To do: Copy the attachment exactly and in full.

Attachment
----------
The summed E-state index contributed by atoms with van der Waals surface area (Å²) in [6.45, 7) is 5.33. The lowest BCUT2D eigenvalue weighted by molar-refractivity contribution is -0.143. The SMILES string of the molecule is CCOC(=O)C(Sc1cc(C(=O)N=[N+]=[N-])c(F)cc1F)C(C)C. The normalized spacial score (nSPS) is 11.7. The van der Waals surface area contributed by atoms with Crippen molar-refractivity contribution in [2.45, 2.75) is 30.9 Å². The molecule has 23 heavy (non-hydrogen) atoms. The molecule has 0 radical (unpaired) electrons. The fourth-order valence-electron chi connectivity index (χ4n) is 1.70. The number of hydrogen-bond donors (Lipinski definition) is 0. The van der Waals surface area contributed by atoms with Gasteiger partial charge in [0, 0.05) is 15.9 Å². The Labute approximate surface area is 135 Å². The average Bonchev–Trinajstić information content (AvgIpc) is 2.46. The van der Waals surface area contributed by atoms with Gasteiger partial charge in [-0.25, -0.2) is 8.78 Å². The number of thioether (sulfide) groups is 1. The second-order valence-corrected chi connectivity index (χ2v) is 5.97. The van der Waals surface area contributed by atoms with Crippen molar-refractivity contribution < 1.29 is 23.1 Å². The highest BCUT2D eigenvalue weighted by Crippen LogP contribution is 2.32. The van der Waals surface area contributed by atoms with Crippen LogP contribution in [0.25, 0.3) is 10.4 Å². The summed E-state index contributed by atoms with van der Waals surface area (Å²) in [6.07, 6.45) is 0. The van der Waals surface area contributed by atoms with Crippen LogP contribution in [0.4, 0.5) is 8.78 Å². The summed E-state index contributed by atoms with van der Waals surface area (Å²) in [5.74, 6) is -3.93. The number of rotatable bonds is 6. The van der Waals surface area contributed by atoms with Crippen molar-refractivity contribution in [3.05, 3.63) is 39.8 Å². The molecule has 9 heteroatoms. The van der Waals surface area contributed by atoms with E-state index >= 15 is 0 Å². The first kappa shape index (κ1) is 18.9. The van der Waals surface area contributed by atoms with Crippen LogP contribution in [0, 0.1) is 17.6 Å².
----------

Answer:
The summed E-state index contributed by atoms with van der Waals surface area (Å²) in [6.45, 7) is 5.33. The lowest BCUT2D eigenvalue weighted by molar-refractivity contribution is -0.143. The SMILES string of the molecule is CCOC(=O)C(Sc1cc(C(=O)N=[N+]=[N-])c(F)cc1F)C(C)C. The normalized spacial score (nSPS) is 11.7. The van der Waals surface area contributed by atoms with Crippen molar-refractivity contribution in [2.45, 2.75) is 30.9 Å². The molecule has 23 heavy (non-hydrogen) atoms. The molecule has 0 radical (unpaired) electrons. The fourth-order valence-electron chi connectivity index (χ4n) is 1.70. The number of hydrogen-bond donors (Lipinski definition) is 0. The van der Waals surface area contributed by atoms with Gasteiger partial charge in [0, 0.05) is 15.9 Å². The Labute approximate surface area is 135 Å². The average Bonchev–Trinajstić information content (AvgIpc) is 2.46. The van der Waals surface area contributed by atoms with Gasteiger partial charge in [-0.25, -0.2) is 8.78 Å². The number of thioether (sulfide) groups is 1. The second-order valence-corrected chi connectivity index (χ2v) is 5.97. The van der Waals surface area contributed by atoms with Crippen molar-refractivity contribution < 1.29 is 23.1 Å². The highest BCUT2D eigenvalue weighted by Crippen LogP contribution is 2.32. The van der Waals surface area contributed by atoms with Crippen LogP contribution in [0.25, 0.3) is 10.4 Å². The summed E-state index contributed by atoms with van der Waals surface area (Å²) in [6.07, 6.45) is 0. The van der Waals surface area contributed by atoms with Crippen LogP contribution in [0.4, 0.5) is 8.78 Å². The summed E-state index contributed by atoms with van der Waals surface area (Å²) in [5.74, 6) is -3.93. The number of rotatable bonds is 6. The van der Waals surface area contributed by atoms with Crippen molar-refractivity contribution in [3.05, 3.63) is 39.8 Å². The molecule has 9 heteroatoms. The van der Waals surface area contributed by atoms with E-state index >= 15 is 0 Å². The first kappa shape index (κ1) is 18.9. The van der Waals surface area contributed by atoms with Crippen LogP contribution in [0, 0.1) is 17.6 Å².